helpers = new TestHelpers();
        driver = helpers.getWebDriver();
        helpers.setHar(pageClassToProxy.getSimpleName());
        PageFactory.initElements(driver, pageClassToProxy);
    }
}

which reduces the first class to

public class VariablesPage extends ExtendedLoadableComponent<VariablesPage> {

    @FindBy(xpath = "//a[@title=\"Define new variable\"]") 
    private WebElement btnAddNewVariable;

    public VariablesPage() throws Exception {
        super(VariablesPage.class);
        isLoaded();
        helpers.getHar();
    }

    @Override
    protected void load() {}

    @Override
    protected void isLoaded() throws Error {
        helpers.waitUntil(btnAddNewVariable);
    }
}

Naming

I don't know if the TestHelpers class is your own. If yes, you should think about changing the names for setHar() and getHar() so Mr. Maintainer can evaluate what they do by looking at the names.

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har is referring to HTTP archive format which contains performance metrics, HTTP statuses etc. It is commented in TestHelpers class : ). And thanks for a great answer! –  Erki M. Aug 7 at 19:03
1  
@erki-m If you need a comment to explain the method, then its name is bad. –  Kolargol00 Aug 9 at 11:49
    
@Kolargol00 point taken. –  Erki M. Aug 11 at 7:10

First off, testing is inherently repeated. You are exploring many facets of the same attribute of your program, which means doing many things in slightly different ways.

Your job is to control the repeating so you aren't overwhelming yourself or costing too much money. You use the software design tools for testing that help you in the basic code.

Test Harness

As Eugene T pointed out, @Before and @After methods are available in the test harness, whether it is JUnit or TestNG. These methods might be configured to run before/after each method, class, test or suite.

Inheritance

In your example, you could create a common base class and then override the definition of some variables in the constructor.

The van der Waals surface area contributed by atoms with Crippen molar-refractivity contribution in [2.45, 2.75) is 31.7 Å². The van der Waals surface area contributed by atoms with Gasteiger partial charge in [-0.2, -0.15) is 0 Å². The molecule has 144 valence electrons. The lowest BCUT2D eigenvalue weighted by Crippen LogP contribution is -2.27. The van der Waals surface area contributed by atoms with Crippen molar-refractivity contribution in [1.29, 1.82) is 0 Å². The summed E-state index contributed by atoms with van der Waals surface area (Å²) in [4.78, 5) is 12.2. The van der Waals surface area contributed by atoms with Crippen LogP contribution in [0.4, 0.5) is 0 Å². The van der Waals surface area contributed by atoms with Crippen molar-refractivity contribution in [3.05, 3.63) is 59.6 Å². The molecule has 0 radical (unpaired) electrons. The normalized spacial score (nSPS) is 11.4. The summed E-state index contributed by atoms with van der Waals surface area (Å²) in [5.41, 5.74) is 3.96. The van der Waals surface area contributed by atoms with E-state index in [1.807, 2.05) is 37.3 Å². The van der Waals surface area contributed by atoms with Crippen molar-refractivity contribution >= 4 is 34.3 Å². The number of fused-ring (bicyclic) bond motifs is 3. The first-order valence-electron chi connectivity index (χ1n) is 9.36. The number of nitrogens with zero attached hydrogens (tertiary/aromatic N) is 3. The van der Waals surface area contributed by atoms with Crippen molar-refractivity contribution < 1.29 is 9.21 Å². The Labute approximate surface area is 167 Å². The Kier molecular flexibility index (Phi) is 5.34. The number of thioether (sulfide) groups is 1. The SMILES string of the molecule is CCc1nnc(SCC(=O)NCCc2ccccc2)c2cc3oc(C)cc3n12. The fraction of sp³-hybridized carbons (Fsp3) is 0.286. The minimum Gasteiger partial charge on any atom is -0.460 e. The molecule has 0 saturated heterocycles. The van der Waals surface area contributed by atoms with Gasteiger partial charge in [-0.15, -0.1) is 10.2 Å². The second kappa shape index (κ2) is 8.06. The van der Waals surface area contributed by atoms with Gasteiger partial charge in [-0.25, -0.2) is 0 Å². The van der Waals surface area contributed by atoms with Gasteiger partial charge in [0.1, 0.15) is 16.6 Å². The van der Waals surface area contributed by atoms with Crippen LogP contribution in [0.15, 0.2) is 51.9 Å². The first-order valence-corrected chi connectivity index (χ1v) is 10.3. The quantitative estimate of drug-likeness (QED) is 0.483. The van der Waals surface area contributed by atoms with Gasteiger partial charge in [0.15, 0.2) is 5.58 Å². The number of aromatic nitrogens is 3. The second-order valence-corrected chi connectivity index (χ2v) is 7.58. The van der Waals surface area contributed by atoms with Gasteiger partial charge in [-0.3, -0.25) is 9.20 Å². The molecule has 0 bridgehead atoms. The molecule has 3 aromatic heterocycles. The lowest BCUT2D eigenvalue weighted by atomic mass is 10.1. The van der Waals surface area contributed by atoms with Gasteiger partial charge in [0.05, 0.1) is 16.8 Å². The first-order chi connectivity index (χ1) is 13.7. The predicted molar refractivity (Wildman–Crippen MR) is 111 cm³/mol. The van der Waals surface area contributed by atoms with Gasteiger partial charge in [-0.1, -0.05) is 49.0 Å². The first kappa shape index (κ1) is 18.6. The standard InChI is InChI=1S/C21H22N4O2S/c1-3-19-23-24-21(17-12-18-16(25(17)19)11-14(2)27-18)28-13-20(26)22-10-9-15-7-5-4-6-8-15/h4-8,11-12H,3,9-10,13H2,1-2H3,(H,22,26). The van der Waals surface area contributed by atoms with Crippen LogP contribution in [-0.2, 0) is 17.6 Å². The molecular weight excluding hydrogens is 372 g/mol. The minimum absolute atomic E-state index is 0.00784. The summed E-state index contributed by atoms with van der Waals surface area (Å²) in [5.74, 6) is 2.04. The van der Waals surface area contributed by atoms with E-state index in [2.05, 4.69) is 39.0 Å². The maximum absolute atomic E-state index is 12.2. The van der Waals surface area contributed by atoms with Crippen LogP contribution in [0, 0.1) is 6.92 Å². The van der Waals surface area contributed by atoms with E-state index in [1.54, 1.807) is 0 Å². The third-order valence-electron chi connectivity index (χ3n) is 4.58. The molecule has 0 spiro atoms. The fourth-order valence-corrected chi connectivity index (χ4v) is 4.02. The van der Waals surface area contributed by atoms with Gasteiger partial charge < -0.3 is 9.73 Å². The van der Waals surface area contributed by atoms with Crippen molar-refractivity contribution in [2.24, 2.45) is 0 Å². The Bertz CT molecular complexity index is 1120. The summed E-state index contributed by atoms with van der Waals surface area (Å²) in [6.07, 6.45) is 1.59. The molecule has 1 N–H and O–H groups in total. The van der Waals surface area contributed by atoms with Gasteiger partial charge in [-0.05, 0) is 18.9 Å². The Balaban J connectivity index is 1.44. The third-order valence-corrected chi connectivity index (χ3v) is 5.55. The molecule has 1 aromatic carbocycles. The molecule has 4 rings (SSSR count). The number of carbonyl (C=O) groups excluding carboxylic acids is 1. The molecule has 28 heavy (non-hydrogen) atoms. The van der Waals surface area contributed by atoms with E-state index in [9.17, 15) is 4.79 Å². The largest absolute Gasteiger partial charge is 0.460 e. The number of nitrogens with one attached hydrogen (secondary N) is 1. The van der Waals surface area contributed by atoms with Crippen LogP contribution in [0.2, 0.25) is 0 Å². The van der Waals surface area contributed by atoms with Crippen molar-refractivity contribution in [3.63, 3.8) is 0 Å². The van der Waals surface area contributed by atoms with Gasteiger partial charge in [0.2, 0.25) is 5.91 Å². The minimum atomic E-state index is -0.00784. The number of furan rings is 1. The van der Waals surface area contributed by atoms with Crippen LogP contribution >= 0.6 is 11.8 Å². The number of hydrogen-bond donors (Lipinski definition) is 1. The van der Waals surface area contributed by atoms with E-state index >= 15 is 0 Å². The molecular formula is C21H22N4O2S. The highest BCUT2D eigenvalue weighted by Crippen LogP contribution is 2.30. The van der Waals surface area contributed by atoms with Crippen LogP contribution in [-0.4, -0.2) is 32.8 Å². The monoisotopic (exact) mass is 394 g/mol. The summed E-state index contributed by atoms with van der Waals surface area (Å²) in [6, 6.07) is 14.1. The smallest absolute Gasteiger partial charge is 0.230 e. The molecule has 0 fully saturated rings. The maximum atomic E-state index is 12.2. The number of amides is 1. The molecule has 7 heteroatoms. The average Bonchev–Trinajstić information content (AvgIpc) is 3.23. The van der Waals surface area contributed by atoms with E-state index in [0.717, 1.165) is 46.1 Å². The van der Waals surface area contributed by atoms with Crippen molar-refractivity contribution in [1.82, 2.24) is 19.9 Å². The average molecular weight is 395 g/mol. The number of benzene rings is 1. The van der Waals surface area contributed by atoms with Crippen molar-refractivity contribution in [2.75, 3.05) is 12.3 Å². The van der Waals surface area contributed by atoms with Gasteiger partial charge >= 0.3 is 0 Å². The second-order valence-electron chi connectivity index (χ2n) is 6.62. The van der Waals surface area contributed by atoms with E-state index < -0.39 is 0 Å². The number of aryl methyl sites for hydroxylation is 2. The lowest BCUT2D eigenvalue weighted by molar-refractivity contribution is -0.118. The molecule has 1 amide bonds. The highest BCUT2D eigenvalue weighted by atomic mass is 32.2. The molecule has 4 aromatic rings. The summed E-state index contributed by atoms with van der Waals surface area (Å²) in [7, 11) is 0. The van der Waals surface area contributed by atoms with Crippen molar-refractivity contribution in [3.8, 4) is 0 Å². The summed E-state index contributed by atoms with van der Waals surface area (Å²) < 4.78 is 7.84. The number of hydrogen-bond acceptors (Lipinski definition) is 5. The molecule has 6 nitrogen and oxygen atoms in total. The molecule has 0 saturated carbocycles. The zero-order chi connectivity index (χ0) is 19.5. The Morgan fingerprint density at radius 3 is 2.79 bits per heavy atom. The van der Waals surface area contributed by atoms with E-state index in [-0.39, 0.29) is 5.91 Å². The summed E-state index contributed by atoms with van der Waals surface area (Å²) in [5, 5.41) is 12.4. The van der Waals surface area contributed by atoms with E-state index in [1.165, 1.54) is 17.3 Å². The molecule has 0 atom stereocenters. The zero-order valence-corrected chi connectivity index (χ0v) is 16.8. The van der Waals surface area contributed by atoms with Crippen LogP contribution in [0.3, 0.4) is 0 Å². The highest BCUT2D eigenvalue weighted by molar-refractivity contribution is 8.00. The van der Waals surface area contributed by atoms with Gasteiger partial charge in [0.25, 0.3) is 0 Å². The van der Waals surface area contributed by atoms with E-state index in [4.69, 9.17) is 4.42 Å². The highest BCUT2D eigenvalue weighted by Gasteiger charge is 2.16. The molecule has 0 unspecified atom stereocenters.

Composition

You can create separate components that handle common elements and your test class composes them. Your test methods then invoke the methods on the components that are needed.

Further Research

This is just the start of a list of tools that you have at your disposal. You have the internet at your disposal for doing your own research on refactoring.

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Just a few additional remarks on top of @heslacher's excellent review.

Don't throw Exception. If one of those methods inside the function throw some kind of Exception, then use that, don't fall back to the Exception parent class. You should always use the most specific Exception classes possible.

Definitely don't throw Error. Error is neither something to throw nor something to try to catch. Don't use it. See the javadoc for more details.

Finally, if you don't need to override a method, then don't override it:

@Override
protected void load() {}

If you must override it with an empty body, for example to prevent the method in the parent class from doing something, then add a comment to explain why this method needs to be there.